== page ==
It took 3 weeks of me passing by and waiting to see someone else go in the door, before I allowed myself to follow them.

I like to think of this experience as a metaphor for my entire spiritual journey in college. I came in thinking God would be in this one place, and when I couldn’t find him there, I didn’t know where to look. The problem wasn’t that the Jesuit identity or community was missing, but that I couldn’t see it, even when it was right in front of me.

Holy Cross’ Jesuit identity extends far beyond the pews in St. Joseph’s chapel. One of the greatest examples of this came in my first semester at Holy Cross, when I participated in a solidarity rally in Worcester, the night the city was deciding how to move forward on legislation declaring Worcester would not be a sanctuary city for migrants. I and hundreds of other protestors, including multiple buses full of Holy Cross students, stood outside of City Hall, chanting, “Immigrants are welcome here!” over and over again. When I turned around, I recognized a familiar face, Fr. Boroughs, the president of our school wearing a thick down puffer coat. He wasn’t there as a political or religious leader, he was there as a person whose voice was equal to all of ours, in solidarity with the community. 

To me, this is the example I would like to recognize and live by. Knowing that his voice as a community member who listened first and spoke when called to do so, Fr. Boroughs exemplified the power of humility and solidarity. Jesuit identity means being drawn into the community, not just as a leader but sometimes as a voice among the crowd. The greatest lesson I learned at Holy Cross was not just how to lead, but to listen, and to use my voice where it can do the most good. I am proud to be a woman for and with others. 

Throughout my four years at Holy Cross, my faith has grown in ways I never expected: through the contemplative and reflective questions asked in each of my classes, to the conversations I had with new friends in Kimball, to my days spent studying abroad in Italy and Perú, to the care each and every professor had for me in their classes. And now as I look back on my time at Holy Cross, I can only hope to use what I have learned not only in Loyola Chapel and in my classes, but also that day in front of city hall, to go forth and set the world on fire.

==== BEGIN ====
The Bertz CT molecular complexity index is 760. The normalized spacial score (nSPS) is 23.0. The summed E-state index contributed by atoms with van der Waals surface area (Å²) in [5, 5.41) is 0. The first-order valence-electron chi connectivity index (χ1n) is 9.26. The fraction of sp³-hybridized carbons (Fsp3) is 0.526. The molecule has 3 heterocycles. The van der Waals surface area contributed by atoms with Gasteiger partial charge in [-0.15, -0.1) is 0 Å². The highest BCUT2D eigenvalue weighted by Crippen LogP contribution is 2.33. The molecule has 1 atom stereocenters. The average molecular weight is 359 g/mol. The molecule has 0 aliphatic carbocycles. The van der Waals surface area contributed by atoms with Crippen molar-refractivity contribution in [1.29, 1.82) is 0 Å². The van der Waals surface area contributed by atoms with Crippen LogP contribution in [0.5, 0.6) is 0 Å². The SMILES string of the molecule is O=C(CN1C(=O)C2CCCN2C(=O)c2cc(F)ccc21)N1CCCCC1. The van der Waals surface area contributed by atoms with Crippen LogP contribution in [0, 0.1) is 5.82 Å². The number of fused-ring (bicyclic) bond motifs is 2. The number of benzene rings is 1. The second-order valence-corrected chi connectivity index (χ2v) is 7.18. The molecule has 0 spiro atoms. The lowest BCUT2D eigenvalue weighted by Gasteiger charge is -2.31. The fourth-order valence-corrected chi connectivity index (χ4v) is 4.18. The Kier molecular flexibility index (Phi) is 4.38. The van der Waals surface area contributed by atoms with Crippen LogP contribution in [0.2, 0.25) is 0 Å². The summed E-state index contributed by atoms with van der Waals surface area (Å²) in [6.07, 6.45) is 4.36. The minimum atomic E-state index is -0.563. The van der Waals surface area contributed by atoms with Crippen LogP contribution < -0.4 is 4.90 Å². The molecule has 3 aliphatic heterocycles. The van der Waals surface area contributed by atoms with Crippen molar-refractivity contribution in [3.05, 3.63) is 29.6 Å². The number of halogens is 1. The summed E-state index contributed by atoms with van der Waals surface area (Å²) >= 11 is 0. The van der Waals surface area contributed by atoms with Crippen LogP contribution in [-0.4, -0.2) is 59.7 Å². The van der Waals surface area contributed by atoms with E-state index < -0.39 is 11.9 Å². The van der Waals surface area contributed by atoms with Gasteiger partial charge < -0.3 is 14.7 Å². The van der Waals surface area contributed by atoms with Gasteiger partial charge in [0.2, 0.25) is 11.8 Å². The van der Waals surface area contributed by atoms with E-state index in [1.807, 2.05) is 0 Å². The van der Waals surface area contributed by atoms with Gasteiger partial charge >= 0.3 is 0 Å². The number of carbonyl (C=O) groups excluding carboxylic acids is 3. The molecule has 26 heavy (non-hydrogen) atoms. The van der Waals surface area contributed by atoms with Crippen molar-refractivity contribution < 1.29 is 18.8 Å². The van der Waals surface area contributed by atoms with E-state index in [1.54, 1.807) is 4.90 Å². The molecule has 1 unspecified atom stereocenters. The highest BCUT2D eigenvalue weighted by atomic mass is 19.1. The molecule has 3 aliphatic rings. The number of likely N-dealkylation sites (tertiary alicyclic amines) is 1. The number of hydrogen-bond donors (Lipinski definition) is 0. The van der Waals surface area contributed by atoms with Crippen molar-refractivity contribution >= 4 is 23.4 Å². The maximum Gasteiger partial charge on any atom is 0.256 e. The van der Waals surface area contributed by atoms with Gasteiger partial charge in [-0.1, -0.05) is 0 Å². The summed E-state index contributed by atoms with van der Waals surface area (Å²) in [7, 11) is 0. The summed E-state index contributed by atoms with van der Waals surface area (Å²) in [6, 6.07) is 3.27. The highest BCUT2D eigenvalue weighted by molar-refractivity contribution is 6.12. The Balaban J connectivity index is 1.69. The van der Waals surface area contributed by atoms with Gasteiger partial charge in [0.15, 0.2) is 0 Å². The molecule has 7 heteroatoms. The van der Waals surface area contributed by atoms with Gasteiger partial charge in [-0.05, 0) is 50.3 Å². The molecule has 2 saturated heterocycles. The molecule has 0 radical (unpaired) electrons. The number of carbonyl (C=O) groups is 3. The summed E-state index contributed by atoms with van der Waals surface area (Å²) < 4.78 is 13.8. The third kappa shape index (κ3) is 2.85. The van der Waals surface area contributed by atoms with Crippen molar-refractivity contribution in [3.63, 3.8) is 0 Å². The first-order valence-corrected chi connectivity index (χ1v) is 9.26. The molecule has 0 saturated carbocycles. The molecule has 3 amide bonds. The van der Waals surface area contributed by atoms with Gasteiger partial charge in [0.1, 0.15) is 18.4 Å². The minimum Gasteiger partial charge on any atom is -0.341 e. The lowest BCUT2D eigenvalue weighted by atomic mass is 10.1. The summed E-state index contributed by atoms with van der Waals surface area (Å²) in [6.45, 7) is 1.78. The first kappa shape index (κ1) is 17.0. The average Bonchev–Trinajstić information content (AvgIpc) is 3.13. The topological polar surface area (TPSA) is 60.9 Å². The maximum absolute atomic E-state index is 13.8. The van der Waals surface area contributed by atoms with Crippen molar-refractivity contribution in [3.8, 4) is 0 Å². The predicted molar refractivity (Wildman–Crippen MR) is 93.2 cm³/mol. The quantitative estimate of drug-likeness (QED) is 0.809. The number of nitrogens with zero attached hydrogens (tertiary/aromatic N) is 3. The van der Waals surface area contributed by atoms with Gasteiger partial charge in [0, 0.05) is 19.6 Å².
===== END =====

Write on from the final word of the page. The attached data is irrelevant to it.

Johanna Mackin ’20

Johanna Mackin is a senior Political Science major with a self-designed Migration Studies minor and a Latin American, Latinx, and Caribbean Studies concentration. She is from Houston, Texas and spent junior year abroad in Italy and Peru. On campus, she is involved in the Office of Admission as a greeter, overnight host, and a retreat leader.

Food Allergies and Dietary Restrictions

 

Growing up with food allergies, I always was focused on eating as many home cooked meals as possible. I brought my lunch to school every day, and knew whatever my Mom had made for me would be safe to eat. Knowing I couldn’t take that with me to college, I was definitely a little scared to see what it would be like navigating food allergies in college. 

Fortunately for me, Holy Cross has one of the most student-friendly and well-run food allergy programs in the world. Right from being accepted to the school, I was able to work with school dietitians, the Office of Accessibility Services, and Holy Cross Dining to make sure I had the necessary accommodations so that my food allergies wouldn’t inhibit my college experience. At Holy Cross, students with food allergies are able to order “a la carte” what they would like to eat the next day, and when they would like to pick it up. With both takeout and dine in options for me at Kimball Dining Hall, my food allergies have never been easier to manage. 

The team of chefs Holy Cross dining employed to make meals tailored to my dietary needs constantly went above and beyond to make sure that I not only had safe food to eat, but also I had the best tasting food on campus. I cannot thank them enough for how much they’ve done for me over these last four years. 

 

James Neville ’20

James is a senior Political Science major with a concentration in Peace and Conflict Studies from New Canaan, Connecticut. On campus, he’s part of the Admission Office as a tour guide and senior interviewer, the co-chair for Pax Christi, and Holy Cross Rock Climbing Club. He participated in the Washington DC semester and interned at the State Department within the Office of Russian Affairs. He also participated in the Moscow Maymester program, interned at Save the Children, and is a member of the National Political Science Honors Society. After graduation, James is working at Heidrick and Struggles. 

Choosing a Major

 

Hi everyone! My name is Michaela Lake, I am a sophomore Psychology major at the College, working as a Social Media Intern for the Admissions Office.  I have noticed through talking to prospective students and parents, and working our Open House, that a lot of students are curious about the process of declaring a major, and what exactly that process looks like here at Holy Cross. I know personally that choosing a major can be stressful, and looks different from college to college, so I thought I would share more of what the process looks like here.